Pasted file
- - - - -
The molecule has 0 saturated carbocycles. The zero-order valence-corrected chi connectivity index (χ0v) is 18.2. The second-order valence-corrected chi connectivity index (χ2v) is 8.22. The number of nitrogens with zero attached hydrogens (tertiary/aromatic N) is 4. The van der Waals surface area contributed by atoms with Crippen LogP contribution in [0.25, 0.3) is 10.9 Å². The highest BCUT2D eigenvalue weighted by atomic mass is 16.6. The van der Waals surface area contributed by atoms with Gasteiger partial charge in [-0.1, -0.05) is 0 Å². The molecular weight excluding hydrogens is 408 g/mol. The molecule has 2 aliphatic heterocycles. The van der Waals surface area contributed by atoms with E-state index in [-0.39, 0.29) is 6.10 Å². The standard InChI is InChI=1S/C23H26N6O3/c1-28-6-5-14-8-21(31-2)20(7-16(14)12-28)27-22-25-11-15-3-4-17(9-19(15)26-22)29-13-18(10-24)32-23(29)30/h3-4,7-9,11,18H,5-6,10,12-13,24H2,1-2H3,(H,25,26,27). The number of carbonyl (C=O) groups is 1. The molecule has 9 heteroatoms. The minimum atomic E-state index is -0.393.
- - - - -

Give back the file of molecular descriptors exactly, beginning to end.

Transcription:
The molecule has 0 saturated carbocycles. The zero-order valence-corrected chi connectivity index (χ0v) is 18.2. The second-order valence-corrected chi connectivity index (χ2v) is 8.22. The number of nitrogens with zero attached hydrogens (tertiary/aromatic N) is 4. The van der Waals surface area contributed by atoms with Crippen LogP contribution in [0.25, 0.3) is 10.9 Å². The highest BCUT2D eigenvalue weighted by atomic mass is 16.6. The van der Waals surface area contributed by atoms with Gasteiger partial charge in [-0.1, -0.05) is 0 Å². The molecular weight excluding hydrogens is 408 g/mol. The molecule has 2 aliphatic heterocycles. The van der Waals surface area contributed by atoms with E-state index in [-0.39, 0.29) is 6.10 Å². The standard InChI is InChI=1S/C23H26N6O3/c1-28-6-5-14-8-21(31-2)20(7-16(14)12-28)27-22-25-11-15-3-4-17(9-19(15)26-22)29-13-18(10-24)32-23(29)30/h3-4,7-9,11,18H,5-6,10,12-13,24H2,1-2H3,(H,25,26,27). The number of carbonyl (C=O) groups is 1. The molecule has 9 heteroatoms. The minimum atomic E-state index is -0.393.